Not wanting to disappoint anyone here so I’ll complete the collection of IIML exercises today. Five is a much better number but the fact remains: we did six. Deal with it.
You don’t care, I’m sure, but the delay is justifiable. Completely. Yesterday, about an hour before class, I finished the first draft of my folio project for the year, tried (and failed) to make 11 copies of my 140 page beast, and ultimately relied on the very generous school administrator to relieve me. (Katie rocks, by the way; she is the superhero of wannabe writers.)
It’s for the best that I have six more months to work on it. By Thursday, my poor, overworked and over-lifed classmates, with their babies and jobs and gestating little ones, have to suffer through the excessive emesis I’ve barfed onto the page for them. You’re welcome. I feel like I’ve asked them to spend a week with my vomit and report back on things other than its stink. They’re a nice bunch, fortunately. I don’t anticipate knives or other sharp objects but I suppose I wouldn’t blame them if they find other ways to sink a few barbs in.
Here’s an excerpt from Exercise Six and the bigger bunch of hooha that everyone in my class has every right to hurl at me on Thursday. I wonder if kevlar has created fashionable and warm tops? Safety first.
There was that kid called Minik that Naomi once studied. He was an Inuit from Greenland– the unlucky son of an unluckier man removed from his people and brought to New York by anthropologists. When his father died quickly of tuberculosis, a museum pretended to bury him but instead stripped away his pelts and tissue to display a skeleton to curious eyes. Would Minik have wanted to revisit that scene of his father’s rushed decomposition if he’d had the means? Is it something that helps or hurts—to see life fall from the bone?
She types Eskimo, scans a page and learns that the word may mean something like a raw meat eater. She tries to decide if this is actually pejorative or descriptive or something that is completely irrelevant now that the ice caps are melting. She’s had the raw flesh of fish and horse and, because her mom had a taste for it, also minced cow. Her chin rests on her palm. Food for thought. She hates herself briefly.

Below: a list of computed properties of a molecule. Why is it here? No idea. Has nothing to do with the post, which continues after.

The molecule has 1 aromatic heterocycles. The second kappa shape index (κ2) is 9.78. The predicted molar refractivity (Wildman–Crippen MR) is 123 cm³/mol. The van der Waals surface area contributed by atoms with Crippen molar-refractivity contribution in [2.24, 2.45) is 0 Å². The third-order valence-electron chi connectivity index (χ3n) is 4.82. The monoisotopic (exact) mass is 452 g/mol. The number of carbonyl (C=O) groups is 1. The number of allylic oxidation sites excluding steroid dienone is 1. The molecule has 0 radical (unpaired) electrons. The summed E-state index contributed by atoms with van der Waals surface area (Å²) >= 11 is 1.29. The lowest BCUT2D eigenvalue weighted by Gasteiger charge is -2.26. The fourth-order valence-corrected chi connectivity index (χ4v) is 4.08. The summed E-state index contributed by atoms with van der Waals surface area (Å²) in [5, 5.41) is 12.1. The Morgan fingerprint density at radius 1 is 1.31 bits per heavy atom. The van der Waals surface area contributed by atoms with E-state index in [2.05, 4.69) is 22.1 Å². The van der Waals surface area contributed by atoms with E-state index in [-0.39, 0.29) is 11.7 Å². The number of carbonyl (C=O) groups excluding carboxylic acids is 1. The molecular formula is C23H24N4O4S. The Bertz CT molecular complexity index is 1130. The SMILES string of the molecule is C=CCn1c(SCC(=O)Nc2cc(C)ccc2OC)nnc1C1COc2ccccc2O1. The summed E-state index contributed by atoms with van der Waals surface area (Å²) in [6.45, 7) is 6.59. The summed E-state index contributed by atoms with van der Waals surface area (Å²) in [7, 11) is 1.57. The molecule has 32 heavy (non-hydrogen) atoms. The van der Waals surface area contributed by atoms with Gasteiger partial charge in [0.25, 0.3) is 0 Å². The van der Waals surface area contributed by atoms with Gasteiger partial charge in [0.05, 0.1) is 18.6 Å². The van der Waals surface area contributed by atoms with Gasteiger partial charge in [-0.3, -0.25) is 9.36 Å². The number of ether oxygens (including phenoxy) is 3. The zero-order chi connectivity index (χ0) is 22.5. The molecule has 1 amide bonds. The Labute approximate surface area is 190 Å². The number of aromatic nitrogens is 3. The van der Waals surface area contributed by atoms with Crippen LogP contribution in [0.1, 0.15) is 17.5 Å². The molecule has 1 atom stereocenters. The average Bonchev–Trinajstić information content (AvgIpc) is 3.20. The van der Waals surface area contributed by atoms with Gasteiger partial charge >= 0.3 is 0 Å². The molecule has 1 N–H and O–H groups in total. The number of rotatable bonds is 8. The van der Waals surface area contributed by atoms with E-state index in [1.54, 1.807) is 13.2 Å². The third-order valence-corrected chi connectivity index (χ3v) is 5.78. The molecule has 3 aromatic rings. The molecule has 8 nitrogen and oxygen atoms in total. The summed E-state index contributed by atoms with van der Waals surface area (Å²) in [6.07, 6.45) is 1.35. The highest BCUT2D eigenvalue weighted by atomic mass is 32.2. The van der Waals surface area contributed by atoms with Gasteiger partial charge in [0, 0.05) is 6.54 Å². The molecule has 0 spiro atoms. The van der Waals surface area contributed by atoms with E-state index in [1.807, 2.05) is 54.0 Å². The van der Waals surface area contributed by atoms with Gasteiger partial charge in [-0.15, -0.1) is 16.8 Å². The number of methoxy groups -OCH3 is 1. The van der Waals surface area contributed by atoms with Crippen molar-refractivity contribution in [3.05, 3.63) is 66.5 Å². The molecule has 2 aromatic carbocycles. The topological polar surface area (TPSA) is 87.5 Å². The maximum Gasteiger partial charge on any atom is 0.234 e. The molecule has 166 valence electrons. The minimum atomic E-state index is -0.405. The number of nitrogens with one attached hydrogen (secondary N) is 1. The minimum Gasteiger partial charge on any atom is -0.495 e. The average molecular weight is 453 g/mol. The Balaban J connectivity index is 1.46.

Still, she’s hungry. She would die quickly if she had to bother with the blubber of seals to survive.
Also, today I finished Open City by Teju Cole. An interesting read that struck me for its abundant earnestness. Sort of an encyclopedia in prose, which is unnerving as the knowledge all spews forth from the mind of a single, wandering man who isn’t even 35. Toward the end, the narrator thinks, “[e]ach person must, on some level, take himself as the calibration point for normalcy, must assume that the room of his own mind is not, cannot be, entirely opaque to him.” Earlier, discussing mental illness, he had asserted that “the mind is opaque to itself, and it’s hard to tell where, precisely, these areas of opacity are.” And yet, this is a man who fails to respond emotionally to some startling events, choosing instead, in once instance, to recall obscure musings from Camus’s journal– complete with the four tongue-twisting names of a sixth century Roman hero. This may be the asberger anti-hero we’ve been waiting for. He is the flaneur with the facts, and he isn’t even wearing those google glasses as he wanders the streets of Manhattan. As such, he’s an incredible witness– just as dislocated as we are. Apparently, Cole is coming to NZ to meet us. I wonder if he’ll know the architects of Wellington’s buildings as his narrator would?
In any case, for the twittering tweeters among you, check out Cole’s small fates project. NPR called it condensed news, but it’s more than that. It’s snapshots of the metro news– out of modern day Lagos, Nigeria and New York City circa 1912– that show the texture and absurdity of those everyday events that give contour to a community. I’m bad at the twitter thing, but I think you do something like put an @ in front of tejucole and voila. Maybe yes?